• Managed storage system at the home institution, e.g. faculty or institutional Network Shares, NAS (Network Attached Storage), SAN (Storage Area Network)
  • Data repository of the home institution
  • Storage at national data facility (e.g. archaeological data archive in your country) or (international) disciplinary repository
  • (International) multidisciplinary repository (e.g. Zenodo, B2SHARE, Dataverse, figshare)
  • Cloud storage (e.g. Dropbox, Owncloud, Amazon s3, Google cloud, Microsoft Azure)
  • Local computer disks (e.g. of the person responsible for data management)
  • External USB Disks at a locked off-site location (compliant with section 3b)

Warning: USB sticks are generally not recommended for backups!

Further reading on backups: CESSDA ERIC (2017): Data Management Expert Guide: Chapter 4. Store:

3.b. How will data security and protection of sensitive data be taken care of during the research?

3b.1 Data security and protection

Data security is relevant to protect intellectual property rights and business/research interests, or to keep sensitive information, including personal data, safe. Information security is the practice of preventing unauthorized access, use, disclosure, disruption, modification, inspection, recording or destruction of information. Data security’s primary focus is the balanced protection of the confidentiality, integrity and availability of data, without hampering organization/research productivity unnecessarily. For basic definitions and an overview of information security, see:

Note: The protection of personal data and compliance with privacy legislation, especially the General Data Protection Regulation (GDPR), is dealt with in section 4a. The protection of Intellectual property is covered in section 4b.

Sensitive data refers to high-risk information such as files that contain sensitive personal information, information that is covered by law or that has a high intellectual property value, politically sensitive information or trade secrets. This may include detailed information on vulnerable archaeological heritage or sites that need to be protected against unauthorized disturbances.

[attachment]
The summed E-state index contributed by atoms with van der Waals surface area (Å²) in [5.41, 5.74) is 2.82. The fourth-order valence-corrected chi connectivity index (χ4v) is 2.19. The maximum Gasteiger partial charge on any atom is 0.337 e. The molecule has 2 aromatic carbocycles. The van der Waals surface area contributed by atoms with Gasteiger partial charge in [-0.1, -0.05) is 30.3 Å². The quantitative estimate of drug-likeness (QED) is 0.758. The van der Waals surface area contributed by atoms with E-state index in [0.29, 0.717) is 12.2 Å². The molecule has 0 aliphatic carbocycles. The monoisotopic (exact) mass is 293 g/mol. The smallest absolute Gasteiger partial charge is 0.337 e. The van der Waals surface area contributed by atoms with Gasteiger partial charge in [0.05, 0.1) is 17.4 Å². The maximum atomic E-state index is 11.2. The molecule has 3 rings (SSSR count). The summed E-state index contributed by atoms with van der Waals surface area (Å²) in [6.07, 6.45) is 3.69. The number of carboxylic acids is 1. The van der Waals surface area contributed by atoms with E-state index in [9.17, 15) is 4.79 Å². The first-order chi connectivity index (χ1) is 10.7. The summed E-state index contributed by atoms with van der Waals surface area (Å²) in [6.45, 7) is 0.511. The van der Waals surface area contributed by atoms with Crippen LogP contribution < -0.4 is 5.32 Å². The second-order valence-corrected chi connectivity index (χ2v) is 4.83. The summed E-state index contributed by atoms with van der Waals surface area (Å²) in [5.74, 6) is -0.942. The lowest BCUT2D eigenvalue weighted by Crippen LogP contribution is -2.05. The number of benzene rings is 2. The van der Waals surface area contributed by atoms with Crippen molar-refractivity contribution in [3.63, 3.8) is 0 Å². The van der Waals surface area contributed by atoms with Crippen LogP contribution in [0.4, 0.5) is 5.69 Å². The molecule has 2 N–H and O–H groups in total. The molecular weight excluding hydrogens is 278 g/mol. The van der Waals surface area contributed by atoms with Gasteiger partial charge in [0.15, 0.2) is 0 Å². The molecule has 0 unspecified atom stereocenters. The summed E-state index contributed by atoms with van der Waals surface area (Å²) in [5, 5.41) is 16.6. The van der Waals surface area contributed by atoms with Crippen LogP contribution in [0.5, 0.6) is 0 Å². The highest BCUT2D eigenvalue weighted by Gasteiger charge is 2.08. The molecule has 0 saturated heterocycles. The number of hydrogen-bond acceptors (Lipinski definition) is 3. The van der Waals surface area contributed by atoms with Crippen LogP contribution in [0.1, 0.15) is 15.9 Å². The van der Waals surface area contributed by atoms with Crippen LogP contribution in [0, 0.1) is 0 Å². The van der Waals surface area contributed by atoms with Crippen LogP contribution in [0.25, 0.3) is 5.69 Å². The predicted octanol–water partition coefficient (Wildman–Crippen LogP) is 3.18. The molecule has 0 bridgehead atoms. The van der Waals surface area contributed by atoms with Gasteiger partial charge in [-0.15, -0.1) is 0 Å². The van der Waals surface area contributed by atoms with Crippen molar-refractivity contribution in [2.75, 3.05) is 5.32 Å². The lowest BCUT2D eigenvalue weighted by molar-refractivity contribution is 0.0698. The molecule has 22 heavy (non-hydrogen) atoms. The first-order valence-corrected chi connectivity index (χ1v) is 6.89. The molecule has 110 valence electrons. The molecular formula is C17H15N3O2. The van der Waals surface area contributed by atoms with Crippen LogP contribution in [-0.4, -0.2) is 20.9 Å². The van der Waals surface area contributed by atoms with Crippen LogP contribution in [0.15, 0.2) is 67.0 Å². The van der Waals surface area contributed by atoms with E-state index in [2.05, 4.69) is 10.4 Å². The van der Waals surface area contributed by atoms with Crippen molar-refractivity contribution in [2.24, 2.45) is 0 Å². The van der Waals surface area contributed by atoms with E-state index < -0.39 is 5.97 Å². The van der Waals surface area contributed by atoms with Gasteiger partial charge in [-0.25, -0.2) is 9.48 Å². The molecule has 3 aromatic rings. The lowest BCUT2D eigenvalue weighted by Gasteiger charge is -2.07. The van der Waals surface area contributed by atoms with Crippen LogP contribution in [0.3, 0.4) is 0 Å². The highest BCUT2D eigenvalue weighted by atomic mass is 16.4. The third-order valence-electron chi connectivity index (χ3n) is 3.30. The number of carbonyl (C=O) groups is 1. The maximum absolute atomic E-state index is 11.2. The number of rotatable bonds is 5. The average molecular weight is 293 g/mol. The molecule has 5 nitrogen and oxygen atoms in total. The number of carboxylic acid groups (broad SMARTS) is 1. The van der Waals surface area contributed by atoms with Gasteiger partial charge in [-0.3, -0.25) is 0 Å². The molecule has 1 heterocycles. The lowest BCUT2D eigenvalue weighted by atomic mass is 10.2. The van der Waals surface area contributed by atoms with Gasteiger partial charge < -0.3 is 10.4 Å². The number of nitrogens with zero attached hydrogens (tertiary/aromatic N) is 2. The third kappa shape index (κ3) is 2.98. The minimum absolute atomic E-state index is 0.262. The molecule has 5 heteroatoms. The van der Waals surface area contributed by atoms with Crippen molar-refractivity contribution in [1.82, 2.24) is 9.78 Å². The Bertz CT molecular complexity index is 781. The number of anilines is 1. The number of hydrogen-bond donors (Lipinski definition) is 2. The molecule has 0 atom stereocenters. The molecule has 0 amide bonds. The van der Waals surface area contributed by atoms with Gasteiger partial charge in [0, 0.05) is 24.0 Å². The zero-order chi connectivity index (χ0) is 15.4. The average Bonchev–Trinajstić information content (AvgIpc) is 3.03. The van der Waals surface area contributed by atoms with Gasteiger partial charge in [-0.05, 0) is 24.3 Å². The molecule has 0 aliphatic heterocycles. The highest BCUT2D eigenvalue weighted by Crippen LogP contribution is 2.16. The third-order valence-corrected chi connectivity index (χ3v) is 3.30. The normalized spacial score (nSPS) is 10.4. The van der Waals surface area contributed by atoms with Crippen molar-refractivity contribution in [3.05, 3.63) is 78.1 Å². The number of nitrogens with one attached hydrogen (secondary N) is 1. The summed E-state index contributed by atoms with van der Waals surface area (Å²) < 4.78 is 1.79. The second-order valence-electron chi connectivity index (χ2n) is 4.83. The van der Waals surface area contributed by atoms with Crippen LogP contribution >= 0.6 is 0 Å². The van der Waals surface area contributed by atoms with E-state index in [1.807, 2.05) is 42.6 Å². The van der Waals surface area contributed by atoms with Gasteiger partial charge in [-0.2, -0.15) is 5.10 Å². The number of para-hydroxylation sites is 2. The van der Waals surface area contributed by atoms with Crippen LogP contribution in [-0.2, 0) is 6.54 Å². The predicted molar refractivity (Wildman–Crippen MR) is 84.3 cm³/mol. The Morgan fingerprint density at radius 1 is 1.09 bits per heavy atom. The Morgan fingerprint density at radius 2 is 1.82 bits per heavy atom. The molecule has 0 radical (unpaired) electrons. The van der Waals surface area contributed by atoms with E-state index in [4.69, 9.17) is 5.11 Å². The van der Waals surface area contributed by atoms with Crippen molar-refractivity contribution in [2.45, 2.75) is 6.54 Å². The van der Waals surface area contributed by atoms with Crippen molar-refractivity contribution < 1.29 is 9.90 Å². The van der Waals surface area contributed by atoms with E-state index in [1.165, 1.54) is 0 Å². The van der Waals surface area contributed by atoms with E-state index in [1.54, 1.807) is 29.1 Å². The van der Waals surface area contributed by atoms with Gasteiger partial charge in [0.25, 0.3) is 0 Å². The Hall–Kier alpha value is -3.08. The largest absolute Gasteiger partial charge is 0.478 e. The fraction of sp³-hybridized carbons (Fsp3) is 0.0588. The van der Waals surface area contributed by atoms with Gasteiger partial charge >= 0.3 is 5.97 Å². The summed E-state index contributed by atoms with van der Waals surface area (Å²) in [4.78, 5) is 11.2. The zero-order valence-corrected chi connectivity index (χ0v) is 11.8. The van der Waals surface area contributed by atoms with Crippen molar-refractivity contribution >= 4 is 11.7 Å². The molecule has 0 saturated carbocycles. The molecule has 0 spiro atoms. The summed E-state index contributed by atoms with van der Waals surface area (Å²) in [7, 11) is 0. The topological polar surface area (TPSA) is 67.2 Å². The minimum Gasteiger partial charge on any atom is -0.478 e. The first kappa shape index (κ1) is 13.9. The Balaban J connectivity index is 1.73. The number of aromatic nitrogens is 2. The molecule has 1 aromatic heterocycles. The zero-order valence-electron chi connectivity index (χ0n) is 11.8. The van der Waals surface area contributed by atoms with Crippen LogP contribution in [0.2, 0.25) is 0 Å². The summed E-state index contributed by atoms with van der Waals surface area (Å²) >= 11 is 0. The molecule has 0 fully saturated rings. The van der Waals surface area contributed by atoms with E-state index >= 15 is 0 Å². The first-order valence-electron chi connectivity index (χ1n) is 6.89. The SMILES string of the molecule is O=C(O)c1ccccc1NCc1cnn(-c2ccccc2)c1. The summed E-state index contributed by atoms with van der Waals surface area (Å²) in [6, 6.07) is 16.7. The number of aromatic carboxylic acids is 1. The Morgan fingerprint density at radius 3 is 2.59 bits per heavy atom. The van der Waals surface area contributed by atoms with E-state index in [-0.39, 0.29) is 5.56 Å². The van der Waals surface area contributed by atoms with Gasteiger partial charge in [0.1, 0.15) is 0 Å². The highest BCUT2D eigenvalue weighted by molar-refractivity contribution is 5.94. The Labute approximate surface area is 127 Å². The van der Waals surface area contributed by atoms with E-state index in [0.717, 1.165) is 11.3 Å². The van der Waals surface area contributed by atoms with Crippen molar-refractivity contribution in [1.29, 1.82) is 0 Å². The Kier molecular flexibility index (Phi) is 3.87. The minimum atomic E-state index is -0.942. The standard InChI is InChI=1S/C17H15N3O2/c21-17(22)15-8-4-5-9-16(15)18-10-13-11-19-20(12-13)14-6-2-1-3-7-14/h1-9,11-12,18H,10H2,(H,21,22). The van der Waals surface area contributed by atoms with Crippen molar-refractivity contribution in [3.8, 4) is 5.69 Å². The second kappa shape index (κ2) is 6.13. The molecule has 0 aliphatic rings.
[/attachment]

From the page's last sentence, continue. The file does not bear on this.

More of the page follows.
Sensitive personal data is a specially defined category in Art. 9 of the European General Data Protection Regulation (GDPR), see: The protection of sensitive data may require additional security measures (in terms of physical security, network security, and security of computer systems and files) to ensure that such data is stored and transferred safely.

Data Protection/Security Officer:

It is recommended to assign the responsibilities for data security to a member of the research team, who is or will be adequately trained for the task, or to technical support staff of the home institution or to an external service provider. Such a function is called “information security officer/administrator” or “data protection officer”. To the responsibilities of the security administrator belong at least:

  • Making a risk analysis and/or security plan that identifies assets, threat sources, vulnerabilities, potential impacts, and possible controls, particularly for sensitive or confidential data (for example containing personal data, politically sensitive information, or trade secrets).
  • Supervising the security plan and whether the measures of the plan are effectively carried out.

Further information:

CESSDA ERIC (2017), Data Management Expert Guide:

3b.2 Access control

Access to computer systems can be controlled and data can be protected in a variety of ways, such as:

  • with an authentication and authorisation control system for data access
  • with two-factor authentication
  • with passwords only (less secure)